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Lopez, Gamboa cruise but Arum balks at immediate showdown

23
Jan

Yuriorkis Gamboa (right) lands a crunching right to the face of Rogers Mtagwa on the way to a dominating second-round KO of the normally durable journeyman. Photo / Naoki Fukuda

NEW YORK, N.Y. — Juan Manuel Lopez had something to prove Saturday night and it’s safe to say he proved it at the Theater at Madison Square Garden.

The last time Lopez was there, he sat glumly in his corner with a towel over his head grateful he had escaped with his perfect record still intact. On Saturday night, he slapped his knees in excitement immediately after one of the best performances of his career.

Lopez was sharp, at times electric and much more tactical and cunning than he was the last time he fought at the Theater, when he was engaged in a life-and-death struggle against Rogers Mtagwa last October.



This time, the Lopez the sellout crowd of 5,142 expected to see showed up, dominating and then stopping Steven Luevano 44 seconds into the seventh round to take the Southern Californian’s alphabet title.

That set up the possibility of a great featherweight showdown with Yuriorkis Gamboa, another featherweight titleholder, sometime in the near future. Gamboa did his part earlier by stopping Mtagwa in the second round, the Tanzanian’s reward for the scare he put into Lopez back in October.

But don’t expect to see Lopez-Gamboa right away. Bob Arum, the promoter of both fighters, dispelled any notions that the fight is on the horizon.

“I know what people want and they can go [expletive] themselves,” Arum said with great exuberance. “I want to wait and build this to be the biggest featherweight fight of all time. It’s my job as a promoter to do that. When they fight, they’ll fight to be best featherweight in the world. I want to see those two clean out the division and I don’t want to see them rush to fight each other. There’s no way I want to rush and do this.”

Arum mentioned a possible matchup with Celestino Caballero — with either Lopez or Gamboa — in May or June. Arum also said he would like to add Chris John to the mix.

Lopez (28-0, 24 knockouts) demonstrated that he could compete with any of the above on Saturday, fighting much more patiently than he did when he went after Mtagwa three months ago.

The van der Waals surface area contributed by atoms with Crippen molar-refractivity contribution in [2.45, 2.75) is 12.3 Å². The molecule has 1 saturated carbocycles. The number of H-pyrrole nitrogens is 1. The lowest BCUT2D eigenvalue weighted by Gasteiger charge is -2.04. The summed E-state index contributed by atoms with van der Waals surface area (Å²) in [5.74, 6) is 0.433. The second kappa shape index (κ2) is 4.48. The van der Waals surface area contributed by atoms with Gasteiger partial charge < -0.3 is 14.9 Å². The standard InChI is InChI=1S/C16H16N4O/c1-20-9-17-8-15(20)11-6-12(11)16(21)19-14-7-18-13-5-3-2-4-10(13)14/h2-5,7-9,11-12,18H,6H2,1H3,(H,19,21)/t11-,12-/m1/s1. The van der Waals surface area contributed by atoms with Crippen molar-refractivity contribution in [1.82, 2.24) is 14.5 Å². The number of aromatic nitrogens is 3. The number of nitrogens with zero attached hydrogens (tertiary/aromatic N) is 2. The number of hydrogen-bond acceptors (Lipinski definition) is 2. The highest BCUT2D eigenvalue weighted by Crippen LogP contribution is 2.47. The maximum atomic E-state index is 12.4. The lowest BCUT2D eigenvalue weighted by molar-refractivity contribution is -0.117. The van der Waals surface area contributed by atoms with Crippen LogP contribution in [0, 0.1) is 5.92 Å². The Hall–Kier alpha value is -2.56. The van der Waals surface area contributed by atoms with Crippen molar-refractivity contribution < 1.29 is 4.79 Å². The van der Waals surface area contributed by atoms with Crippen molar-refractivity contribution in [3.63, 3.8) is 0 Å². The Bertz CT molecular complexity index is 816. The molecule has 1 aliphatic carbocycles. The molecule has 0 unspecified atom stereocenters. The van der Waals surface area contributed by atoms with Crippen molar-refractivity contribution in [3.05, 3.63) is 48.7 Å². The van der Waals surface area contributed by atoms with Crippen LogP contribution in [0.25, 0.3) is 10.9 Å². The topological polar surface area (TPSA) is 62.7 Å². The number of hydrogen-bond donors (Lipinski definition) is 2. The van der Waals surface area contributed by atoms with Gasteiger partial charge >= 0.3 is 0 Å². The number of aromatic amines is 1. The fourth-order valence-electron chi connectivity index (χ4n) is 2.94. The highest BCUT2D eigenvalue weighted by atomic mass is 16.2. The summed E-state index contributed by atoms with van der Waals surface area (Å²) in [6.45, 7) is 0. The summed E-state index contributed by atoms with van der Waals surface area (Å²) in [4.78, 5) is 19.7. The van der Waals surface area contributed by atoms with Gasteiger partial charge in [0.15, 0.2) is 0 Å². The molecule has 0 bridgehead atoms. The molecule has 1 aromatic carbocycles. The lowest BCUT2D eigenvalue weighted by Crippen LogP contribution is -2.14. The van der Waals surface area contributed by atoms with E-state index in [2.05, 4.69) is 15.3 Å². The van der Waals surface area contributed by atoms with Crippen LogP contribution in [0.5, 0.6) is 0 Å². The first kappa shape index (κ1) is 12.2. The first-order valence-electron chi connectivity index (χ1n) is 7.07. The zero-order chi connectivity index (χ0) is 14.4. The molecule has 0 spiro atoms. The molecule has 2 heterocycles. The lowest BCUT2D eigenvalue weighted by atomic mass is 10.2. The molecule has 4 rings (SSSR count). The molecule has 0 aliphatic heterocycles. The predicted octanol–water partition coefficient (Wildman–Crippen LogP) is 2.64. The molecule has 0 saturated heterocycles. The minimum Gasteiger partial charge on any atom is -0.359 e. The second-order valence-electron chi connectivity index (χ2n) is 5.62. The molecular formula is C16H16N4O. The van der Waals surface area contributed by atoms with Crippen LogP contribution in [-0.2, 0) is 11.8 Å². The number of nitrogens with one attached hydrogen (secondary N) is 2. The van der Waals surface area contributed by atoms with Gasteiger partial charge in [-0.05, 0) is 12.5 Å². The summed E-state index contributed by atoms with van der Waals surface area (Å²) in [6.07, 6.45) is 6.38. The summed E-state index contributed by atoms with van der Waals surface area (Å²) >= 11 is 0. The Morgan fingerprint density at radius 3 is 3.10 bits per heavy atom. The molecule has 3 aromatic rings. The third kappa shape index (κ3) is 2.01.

The Puerto Rican star slowly broke down his experienced foe until it was time to go in for the kill. A right uppercut followed by a short right put Luevano (37-2-1, 15 KOs) down and ended his night. Referee Benjy Estevez Jr. waved off the fight with Luevano on his feet but very wobbly.

Mtagwa never had a chance against Gamboa, who began landing bombs after the opening bell and didn’t stop until the fight ended with Mtagwa slumped in the corner at 2:35 of the second round.

The Gamboa-Mtagwa fight was fun while it lasted. Gamboa (17-0, 15 KOs) made easy work of Mtagwa, when referee Steve Smoger stepped in to stop the fight with Mtagwa (25-14-2, 18 KOs) slumped in the corner at 2:35 of the second round.

Gamboa dropped Mtagwa in the opening round with a left hook. In the second, the Cuban expatriate hit Mtagwa with almost every left hook he threw and wobbled the Philadelphia-based Tanzanian with a right. He then floored Mtagwa again with a right to the chin. Finally, Gamboa trapped Mtagwa in the corner and put him down under a torrent of shots.

At that point, referee Steve Smoger didn’t hesitate to end the slaughter.

A point of intrigue going into this fight: Could Mtagwa repeat against Gamboa what he did against Lopez? Obviously not. It didn’t even seem to be the same fighter.

One problem was the fact Mtagwa weighed in at 122¾ pounds for the 126-pound fight. Another was that many placed way too much emphasis on Mtagwa’s once-in-a-lifetime performance three months ago.

Afterward, neither Lopez nor Gamboa was ready to commit to a fight against each other. They deferred to Arum, whose ear-to-ear grin made it clear that he relished a potentially huge fight between his two young stars at some point.

But can Gamboa be successfully attacking at full throttle against someone as seasoned as Lopez? Can the stout, thick Gamboa neutralize Lopez’s considerable reach advantage? Can Lopez keep Gamboa away?

We’ll just have to wait to find out.

Joseph Santoliquito is the managing editor for THE RING magazine.